b. Read poems, rhymes, songs, and stories.


a. Read a good representation of grade-level-appropriate text making progress toward the goal of reading 500,000 words annually by grade four (e.g., classic and contemporary literature, magazines, newspapers, online information).

b. Select and use resources in a variety of formats to support personal interests, recreational goals, and pursuits.

a. Read a good representation of grade-level-appropriate text making progress toward the goal of reading 500,000 words annually by grade four (e.g., classic and contemporary literature, magazines, newspapers, online information).


a. Read a good representation of grade-level-appropriate text making progress toward the goal of reading 500,000 words annually (e.g., classic and contemporary literature, magazines, newspapers, online information).

b. Understand and describe the purpose of age-appropriate book awards (e.g., Caldecott, Newbery, California Young Reader).

a. Read a good representation of grade-level-appropriate text making progress toward the goal of reading one million words annually by grade eight (e.g., classic and contemporary literature, magazines, newspapers, online information).

a. Read a good representation of grade-level-appropriate text making progress toward the goal of reading one million words annually by grade eight (e.g., classic and contemporary literature, magazines, newspapers, online information).

b. Participate in activities that reflect interests, talents, or desires.

a. Read a good representation of grade-level-appropriate text making progress toward the goal of reading one million words annually by grade eight (e.g., classic and contemporary literature, magazines, newspapers, online information).

b. Choose reading from a variety of genres (e.g., drama, fable, fairy tale, fantasy, folklore, essay, speeches).

a. Independently read two million words annually, including a wide variety of classic and contemporary literature, magazines, newspapers, and online information.

b. Demonstrate competence and self-motivation in reading, listening, and viewing information.

c. Develop strategies to focus on personal learning.

d. Demonstrate personal responsibility for lifelong learning.

e. Select information on a topic of interest.


Seek, produce, and share information:

a. Share information and ideas in a clear and concise manner.

a. Share information orally and creatively with peers and other audiences.

a. Share the source of the information obtained.

b. Inform others creatively when new information about an area of interest is learned.

a. Deliver brief recitations and oral presentations about familiar experiences or interests.

b. Select appropriate information technology tools and resources to interact with others for a specific purpose.

a. Evaluate information of a personal interest for accuracy, credibility, and relevance.

b. Communicate with others outside your school environment through the use of technology to share information (e.g., video conference, blog, wiki, chat room, discussion board).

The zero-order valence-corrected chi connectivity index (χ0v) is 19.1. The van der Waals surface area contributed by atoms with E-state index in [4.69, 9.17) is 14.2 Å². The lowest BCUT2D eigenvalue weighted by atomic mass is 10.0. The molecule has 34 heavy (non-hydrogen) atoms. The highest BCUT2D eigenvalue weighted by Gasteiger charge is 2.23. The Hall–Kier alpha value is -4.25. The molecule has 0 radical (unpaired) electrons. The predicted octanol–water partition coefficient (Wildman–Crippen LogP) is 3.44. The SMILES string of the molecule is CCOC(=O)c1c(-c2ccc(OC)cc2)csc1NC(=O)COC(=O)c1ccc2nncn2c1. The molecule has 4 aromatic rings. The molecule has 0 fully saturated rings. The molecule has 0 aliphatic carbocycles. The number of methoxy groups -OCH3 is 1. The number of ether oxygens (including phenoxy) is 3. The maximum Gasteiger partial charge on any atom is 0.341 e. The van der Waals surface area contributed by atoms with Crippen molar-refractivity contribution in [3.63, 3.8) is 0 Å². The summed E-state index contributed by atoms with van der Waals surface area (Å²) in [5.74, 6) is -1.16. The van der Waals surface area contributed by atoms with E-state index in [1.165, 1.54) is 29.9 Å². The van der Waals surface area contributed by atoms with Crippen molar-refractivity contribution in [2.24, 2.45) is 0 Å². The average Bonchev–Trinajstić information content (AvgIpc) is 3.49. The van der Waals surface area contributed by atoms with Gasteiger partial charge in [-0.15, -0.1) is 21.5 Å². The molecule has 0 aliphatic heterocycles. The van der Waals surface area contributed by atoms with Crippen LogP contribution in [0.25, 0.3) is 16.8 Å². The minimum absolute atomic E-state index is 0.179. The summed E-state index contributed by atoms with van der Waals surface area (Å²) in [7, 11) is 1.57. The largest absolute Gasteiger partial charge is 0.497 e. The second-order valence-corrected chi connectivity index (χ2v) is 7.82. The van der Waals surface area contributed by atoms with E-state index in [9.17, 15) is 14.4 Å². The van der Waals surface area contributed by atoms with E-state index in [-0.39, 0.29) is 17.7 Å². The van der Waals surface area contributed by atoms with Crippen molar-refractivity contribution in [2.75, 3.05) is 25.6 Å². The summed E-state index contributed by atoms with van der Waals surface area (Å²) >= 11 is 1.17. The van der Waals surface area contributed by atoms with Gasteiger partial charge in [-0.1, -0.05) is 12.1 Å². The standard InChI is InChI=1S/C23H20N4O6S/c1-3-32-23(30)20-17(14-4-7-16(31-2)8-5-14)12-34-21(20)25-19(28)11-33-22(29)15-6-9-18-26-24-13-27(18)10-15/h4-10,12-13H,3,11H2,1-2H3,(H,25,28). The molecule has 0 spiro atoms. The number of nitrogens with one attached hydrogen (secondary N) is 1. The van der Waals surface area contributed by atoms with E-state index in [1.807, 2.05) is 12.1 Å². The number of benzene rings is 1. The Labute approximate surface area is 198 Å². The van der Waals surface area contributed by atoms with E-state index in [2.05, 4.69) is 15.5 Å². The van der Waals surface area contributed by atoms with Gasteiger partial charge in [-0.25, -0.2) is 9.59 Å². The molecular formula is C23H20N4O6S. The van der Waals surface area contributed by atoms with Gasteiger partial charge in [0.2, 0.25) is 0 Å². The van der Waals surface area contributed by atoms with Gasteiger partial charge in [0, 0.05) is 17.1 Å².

a. Demonstrate maturity in consideration of others, both in person and during communications and interactions using technology.

b. Understand the basic components of information literacy (e.g., identify, access, evaluate, and use information effectively).

a. Respect others’ right to freedom of speech.

b. Pursue information related to personal well-being (e.g., career interests, community involvement, health matters, recreation).

c. Collaborate in person and through technology to identify problems and seek their solutions.

a. Present information collaboratively through a written, audio or visual format.

b. Explain how social networks operate and identify issues related to participation and sharing of information.

c. Publish content online appropriate to the curriculum and personal interests.

a. Locate information independently to satisfy curiosity.

b. Contribute actively to the learning community and participate in groups to pursue and generate information.

c. Demonstrate and advocate legal and ethical behavior among peers, family members, and their community when using information resources and technology.

d. Use technology to communicate, share information and collaborate with others with the same interests.

e. Organize personal digital information using metadata, keywords, and tags.


Appreciate and respond to creative expressions of information:

a. Understand and respond to stories based on well-known characters, themes, plots, and settings.

b. Understand and respond to nonfiction.

a. Recollect, talk and write about materials read.

a. Portray information visually to convey the main idea and supporting details about a topic.

b. Understand how media (e.g., illustrations, photographs, music, video) affect the telling of a story and transmission of information.

a. Listen to, view, and read stories, poems, and plays.


a. Use a variety of information resources to deliver oral presentations that express main ideas supported by significant details.

a. Understand that genre is a term that describes types of literary works that are similar (e.g., drama, fable, fairy tale, fantasy, folklore, essay, speeches).

a. Demonstrate a variety of methods to engage the audience when presenting information (e.g., voice modulation, gestures, questions).

b. Appreciate a range of creative forms of expression (e.g., poetry, drama, film, literature, visual arts).

c. Evaluate own research process and that of others in a respectful, cooperative, and productive way.

a. Compare and contrast how literature, theatre, and visual arts from different cultures or time periods convey the same or similar content or plot.

b. Assess the process and the product created (e.g., audio, visual, or written piece of work).

c. Assess improvement through personal reflection and review of samples of previous work (e.g., portfolio).

a. Read and listen to a range of literary and other creative forms of expression (e.g., poetry, drama, film, literature, visual arts).

b. Monitor own progress in seeking and handling information and adapt as necessary.





Model School Library Standards For California Public Schools, Adopted by the State Board of Education, September 16, 2010